Many Northeast Ohio homes that were built in the 60s, 70s and 80s were finished with aluminum siding. Homeowners were led to believe that the exteriors of their homes would be “maintenance free.” If you own a home that was built in that era, or if you own a home that was resided during that time, you have no doubt realized that this is not the case. Because of exposure to the sun, most aluminum siding begins to become “chalky” and fades after about 15 years. Once this happens, the original baked-on enamel coating washes off with heavy rain.
Home & Garden
Late afternoon sun washes across the deep salmon-colored bricks and green shutters of the Georgian colonial in a watercolor painting that hangs above Gary Richard’s fireplace. The home depicted in the painting is the very house in which it hangs—the 97-year old home on Lake Ave. near 116th St. that Richards has lovingly restored over the last decade.
The way we decorate our dwelling has changed over the years. We used to think of our homes as our worth and although that value may still hold true for some, style, function and personal identity play an important role as well. I think we’d all agree that Lakewood is like no other place in the Cleveland area. Same goes for the people here. It’s the perfect place to express your personal identity.
Neubert Painting is a residential painting contractor located in Lakewood. We’ve been in business since 1975 and part of our mission as a company is to give back to our community. That’s why we started our Charity Paint Giveaway in the summer of 2008. Each year we ask the community to nominate a worthy homeowner or charitable organization that is in need of a paint job, but truly cannot afford it.
Spring is upon us and summer will soon be here. As you awake from your winter slumber and find yourself outdoors, it may be a good time to inspect the exterior of your house and garage. You might find that winter has not been kind to your home’s exterior. A careful survey of your home might tell you it’s time to paint. What should you look for?
For 24 years, the Keep Lakewood Beautiful organization has been recruiting volunteers to aid the City of Lakewood with maintaining green spaces within our community. We have grown the program from seven Adopt a Spots in 1986 to the current 59. We are looking for a few interested new gardeners.
Have you had work done to your home?
It’s that time of year when we all start thinking about our gardens, planting schedules, and spring clean-up. Well…almost all of us. For me, it is the time of year to start thinking about bringing the outdoors in and adding it to the décor.
Perhaps you’ve noticed that some of the lawns of Lakewood homes are quietly disappearing. In their place are an interesting mixture of groundcovers, prairie flowers, trees, shrubs, and evergreens. I admire these passionate gardeners with enough guts to go grassless and was excited to meet one Lakewood family who has permanently put their lawnmower to rest.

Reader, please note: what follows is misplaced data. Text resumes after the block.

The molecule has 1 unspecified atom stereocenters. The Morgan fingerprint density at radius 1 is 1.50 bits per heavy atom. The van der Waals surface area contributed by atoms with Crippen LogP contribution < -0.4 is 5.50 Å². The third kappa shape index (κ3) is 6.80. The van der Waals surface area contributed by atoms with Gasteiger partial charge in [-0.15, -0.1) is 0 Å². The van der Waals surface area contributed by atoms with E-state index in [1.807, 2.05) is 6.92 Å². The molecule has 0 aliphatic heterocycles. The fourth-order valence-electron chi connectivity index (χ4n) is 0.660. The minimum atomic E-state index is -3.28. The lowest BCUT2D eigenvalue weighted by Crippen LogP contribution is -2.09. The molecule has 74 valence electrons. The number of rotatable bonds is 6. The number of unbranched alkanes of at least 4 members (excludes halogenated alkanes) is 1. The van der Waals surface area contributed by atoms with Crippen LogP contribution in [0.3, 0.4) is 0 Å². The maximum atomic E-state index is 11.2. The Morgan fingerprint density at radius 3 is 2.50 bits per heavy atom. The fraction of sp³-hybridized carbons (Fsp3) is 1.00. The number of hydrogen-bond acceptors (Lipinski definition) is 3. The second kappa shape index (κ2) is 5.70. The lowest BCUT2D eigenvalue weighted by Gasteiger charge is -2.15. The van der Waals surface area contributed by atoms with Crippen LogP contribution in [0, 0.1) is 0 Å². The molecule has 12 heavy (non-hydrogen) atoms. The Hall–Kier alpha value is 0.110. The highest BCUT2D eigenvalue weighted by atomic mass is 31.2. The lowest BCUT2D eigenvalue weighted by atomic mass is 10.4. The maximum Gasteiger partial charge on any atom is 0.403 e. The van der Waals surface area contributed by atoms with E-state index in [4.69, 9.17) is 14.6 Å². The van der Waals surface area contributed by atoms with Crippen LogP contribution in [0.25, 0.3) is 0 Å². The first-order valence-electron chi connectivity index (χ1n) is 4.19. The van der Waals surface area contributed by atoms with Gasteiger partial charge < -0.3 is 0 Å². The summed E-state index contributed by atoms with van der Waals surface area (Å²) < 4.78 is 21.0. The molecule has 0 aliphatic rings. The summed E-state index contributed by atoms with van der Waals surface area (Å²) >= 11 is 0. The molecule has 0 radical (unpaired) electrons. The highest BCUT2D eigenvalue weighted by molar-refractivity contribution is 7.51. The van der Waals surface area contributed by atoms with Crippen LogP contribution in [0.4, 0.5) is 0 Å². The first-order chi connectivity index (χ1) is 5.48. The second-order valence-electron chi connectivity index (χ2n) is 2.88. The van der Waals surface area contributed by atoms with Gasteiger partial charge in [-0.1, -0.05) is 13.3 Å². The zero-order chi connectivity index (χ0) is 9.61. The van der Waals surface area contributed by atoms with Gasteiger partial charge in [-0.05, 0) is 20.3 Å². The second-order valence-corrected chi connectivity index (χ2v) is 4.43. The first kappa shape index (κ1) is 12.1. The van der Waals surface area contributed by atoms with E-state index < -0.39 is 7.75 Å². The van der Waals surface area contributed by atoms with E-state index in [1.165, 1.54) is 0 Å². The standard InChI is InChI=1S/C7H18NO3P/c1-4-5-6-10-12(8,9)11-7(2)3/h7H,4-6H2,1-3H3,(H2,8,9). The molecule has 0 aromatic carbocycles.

Upon entering Sean and Hope McGuan’s landscape, the first thing I realized, besides the obvious fact that there was not a blade of grass in sight, was the sense of tranquility and comfort amid the flora and fauna.
Although the yard includes a compost bin, rain barrel and other sustainable features, the benefit of having less lawn and an anchor of native plants is the focus of this visit.
When questioned about why he chose to eliminate his lawn about seven years ago, Sean McGuan points out the environmental benefits, such as requiring much less water and fertilizer, being very low maintenance, and being attractive to wildlife. While Sean is not a native plant purist, he pointed out that he has not included any invasive species.
Sean possesses a wealth of knowledge about prairie plants and plant history and folklore, much of it gained at Holden Arboretum's library while he was a teacher-in-residence there. His passion while showing me his favorite plants and touting their many virtues made it clear that this is a true labor of love.
Running Serviceberry, which I learned has edible berries that taste much like blueberries, is used as a foundation plant. A Sugar Maple tree and an asymmetrically shaped Jack Pine were planted in the front yard and help block the view of Lakewood Hospital across the street. Bar Harbor Juniper, Virginia Sweetspire, Wild Senna, Native Rhododendrons, Blue Star, and native grasses including Little Blue Stem, are just a few of the plants garnering his enthusiasm.
An enormous ancient oak tree sits on the back property line and is attractive to an array of wildlife. An inviting hammock is stationed under its shade, surrounded by naturalized plantings. Wildlife, including an owl, hawks, Goldfinches, winter Wrens, and Chickadees, have discovered this little paradise. Meanwhile, Sean is hoping to attract Cedar Waxwings with Eastern Redcedar, a type of Juniper.